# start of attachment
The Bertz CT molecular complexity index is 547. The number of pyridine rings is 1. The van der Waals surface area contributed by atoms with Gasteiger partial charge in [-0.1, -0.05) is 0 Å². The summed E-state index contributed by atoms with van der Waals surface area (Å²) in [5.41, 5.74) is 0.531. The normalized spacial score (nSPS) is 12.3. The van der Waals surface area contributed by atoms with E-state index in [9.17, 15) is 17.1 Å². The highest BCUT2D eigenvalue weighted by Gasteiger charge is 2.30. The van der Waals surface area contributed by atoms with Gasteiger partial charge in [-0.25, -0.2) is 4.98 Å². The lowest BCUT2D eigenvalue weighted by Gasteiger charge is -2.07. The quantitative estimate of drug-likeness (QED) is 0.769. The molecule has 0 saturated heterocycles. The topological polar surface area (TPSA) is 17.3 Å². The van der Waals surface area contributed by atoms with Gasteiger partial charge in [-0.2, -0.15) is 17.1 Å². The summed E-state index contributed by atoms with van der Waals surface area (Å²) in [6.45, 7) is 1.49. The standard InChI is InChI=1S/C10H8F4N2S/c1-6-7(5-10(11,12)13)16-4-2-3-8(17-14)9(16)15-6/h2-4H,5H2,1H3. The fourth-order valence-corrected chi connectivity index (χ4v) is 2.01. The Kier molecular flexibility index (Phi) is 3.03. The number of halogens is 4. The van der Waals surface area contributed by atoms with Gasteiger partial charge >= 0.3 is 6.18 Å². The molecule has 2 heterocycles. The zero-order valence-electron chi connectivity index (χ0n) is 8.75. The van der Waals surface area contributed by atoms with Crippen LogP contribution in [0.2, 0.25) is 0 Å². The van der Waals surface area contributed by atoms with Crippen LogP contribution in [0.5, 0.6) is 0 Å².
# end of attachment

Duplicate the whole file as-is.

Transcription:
The Bertz CT molecular complexity index is 547. The number of pyridine rings is 1. The van der Waals surface area contributed by atoms with Gasteiger partial charge in [-0.1, -0.05) is 0 Å². The summed E-state index contributed by atoms with van der Waals surface area (Å²) in [5.41, 5.74) is 0.531. The normalized spacial score (nSPS) is 12.3. The van der Waals surface area contributed by atoms with E-state index in [9.17, 15) is 17.1 Å². The highest BCUT2D eigenvalue weighted by Gasteiger charge is 2.30. The van der Waals surface area contributed by atoms with Gasteiger partial charge in [-0.25, -0.2) is 4.98 Å². The lowest BCUT2D eigenvalue weighted by Gasteiger charge is -2.07. The quantitative estimate of drug-likeness (QED) is 0.769. The molecule has 0 saturated heterocycles. The topological polar surface area (TPSA) is 17.3 Å². The van der Waals surface area contributed by atoms with Gasteiger partial charge in [-0.2, -0.15) is 17.1 Å². The summed E-state index contributed by atoms with van der Waals surface area (Å²) in [6.45, 7) is 1.49. The standard InChI is InChI=1S/C10H8F4N2S/c1-6-7(5-10(11,12)13)16-4-2-3-8(17-14)9(16)15-6/h2-4H,5H2,1H3. The fourth-order valence-corrected chi connectivity index (χ4v) is 2.01. The Kier molecular flexibility index (Phi) is 3.03. The number of halogens is 4. The van der Waals surface area contributed by atoms with Gasteiger partial charge >= 0.3 is 6.18 Å². The molecule has 2 heterocycles. The zero-order valence-electron chi connectivity index (χ0n) is 8.75. The van der Waals surface area contributed by atoms with Crippen LogP contribution in [0.2, 0.25) is 0 Å². The van der Waals surface area contributed by atoms with Crippen LogP contribution in [0.5, 0.6) is 0 Å².